Anticipating Incivility: Psychological, Career, and Organizational Implications

Emily Vargas

PhD’ 18

Federal law mitigated overt forms of racism and sexism in organizations with the implementation of Title VII of the Civil Rights Act of 1964. However, social scientists have identified modern forms of discrimination that do not violate law, but reinforce racial and gender workplace disparities. One form of this discrimination is incivility. This low-intensity conduct, which lacks clear intent to harm, includes nonverbal behaviors, rude language, interruption, and condescension (Andersson & Pearson, 1999). While plenty of research has examined the consequences of remaining vigilant in the face of major forms of discrimination, almost no research has examined the consequences of remaining vigilant toward potentially being a target of incivility. This is necessary to investigate, because incivility is the most common form of discrimination, and it currently a legal form of discrimination.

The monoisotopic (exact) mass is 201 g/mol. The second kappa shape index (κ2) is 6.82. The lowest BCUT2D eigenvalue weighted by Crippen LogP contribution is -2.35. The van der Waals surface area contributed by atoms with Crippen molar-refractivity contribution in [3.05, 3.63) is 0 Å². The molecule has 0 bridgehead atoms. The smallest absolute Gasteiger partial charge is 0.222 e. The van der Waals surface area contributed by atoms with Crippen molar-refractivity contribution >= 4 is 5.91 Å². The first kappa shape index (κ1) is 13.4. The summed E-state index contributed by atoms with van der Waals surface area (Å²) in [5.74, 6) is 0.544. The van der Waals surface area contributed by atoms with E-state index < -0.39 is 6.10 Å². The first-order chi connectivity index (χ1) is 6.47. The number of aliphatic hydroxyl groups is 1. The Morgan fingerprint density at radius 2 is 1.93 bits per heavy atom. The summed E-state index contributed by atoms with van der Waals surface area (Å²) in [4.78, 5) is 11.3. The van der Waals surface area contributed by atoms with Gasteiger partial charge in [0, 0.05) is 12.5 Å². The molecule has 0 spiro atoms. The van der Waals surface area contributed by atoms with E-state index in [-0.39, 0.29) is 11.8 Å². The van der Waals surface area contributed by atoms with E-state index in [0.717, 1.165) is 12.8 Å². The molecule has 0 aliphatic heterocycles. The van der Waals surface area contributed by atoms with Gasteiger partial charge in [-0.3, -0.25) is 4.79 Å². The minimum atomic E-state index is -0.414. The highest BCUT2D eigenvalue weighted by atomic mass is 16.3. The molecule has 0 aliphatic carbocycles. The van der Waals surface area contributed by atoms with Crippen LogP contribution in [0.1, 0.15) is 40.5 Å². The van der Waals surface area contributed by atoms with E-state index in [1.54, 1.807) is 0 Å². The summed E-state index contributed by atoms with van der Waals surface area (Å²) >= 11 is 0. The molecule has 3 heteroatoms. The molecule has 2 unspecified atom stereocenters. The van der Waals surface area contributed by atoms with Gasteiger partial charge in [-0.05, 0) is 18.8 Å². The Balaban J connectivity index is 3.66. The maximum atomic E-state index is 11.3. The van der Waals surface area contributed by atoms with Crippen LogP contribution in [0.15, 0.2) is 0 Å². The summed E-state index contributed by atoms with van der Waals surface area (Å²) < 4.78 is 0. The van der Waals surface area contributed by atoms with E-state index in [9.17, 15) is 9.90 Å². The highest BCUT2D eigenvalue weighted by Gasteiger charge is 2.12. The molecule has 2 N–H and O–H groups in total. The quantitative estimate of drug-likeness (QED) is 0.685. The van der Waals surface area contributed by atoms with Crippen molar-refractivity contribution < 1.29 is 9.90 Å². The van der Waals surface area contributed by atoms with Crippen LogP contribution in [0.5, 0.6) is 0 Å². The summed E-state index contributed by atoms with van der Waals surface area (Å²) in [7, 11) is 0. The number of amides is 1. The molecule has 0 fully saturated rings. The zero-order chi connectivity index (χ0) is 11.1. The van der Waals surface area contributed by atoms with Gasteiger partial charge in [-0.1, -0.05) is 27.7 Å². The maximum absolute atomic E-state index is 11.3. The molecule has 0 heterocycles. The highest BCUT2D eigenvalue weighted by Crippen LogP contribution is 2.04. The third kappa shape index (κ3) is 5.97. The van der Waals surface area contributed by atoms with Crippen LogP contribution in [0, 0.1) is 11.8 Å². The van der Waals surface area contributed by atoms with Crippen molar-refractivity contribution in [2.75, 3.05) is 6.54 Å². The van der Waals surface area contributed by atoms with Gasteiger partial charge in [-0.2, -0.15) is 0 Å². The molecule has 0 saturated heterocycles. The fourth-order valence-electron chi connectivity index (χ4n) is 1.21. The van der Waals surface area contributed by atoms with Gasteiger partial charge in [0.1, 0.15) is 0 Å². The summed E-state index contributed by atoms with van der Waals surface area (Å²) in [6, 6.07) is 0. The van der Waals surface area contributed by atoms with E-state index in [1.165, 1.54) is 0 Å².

We plan on running a series of experiments to examine a.) if anticipated incivility impacts perceptions of the organizations (e.g, perceptions of the leader), how it impacts women and racial minorities’ engagement with the organization (e.g., intentions to apply into an organization), and their projected career success (e.g., ability to become a leader).

Library Mentor: Hailey Mooney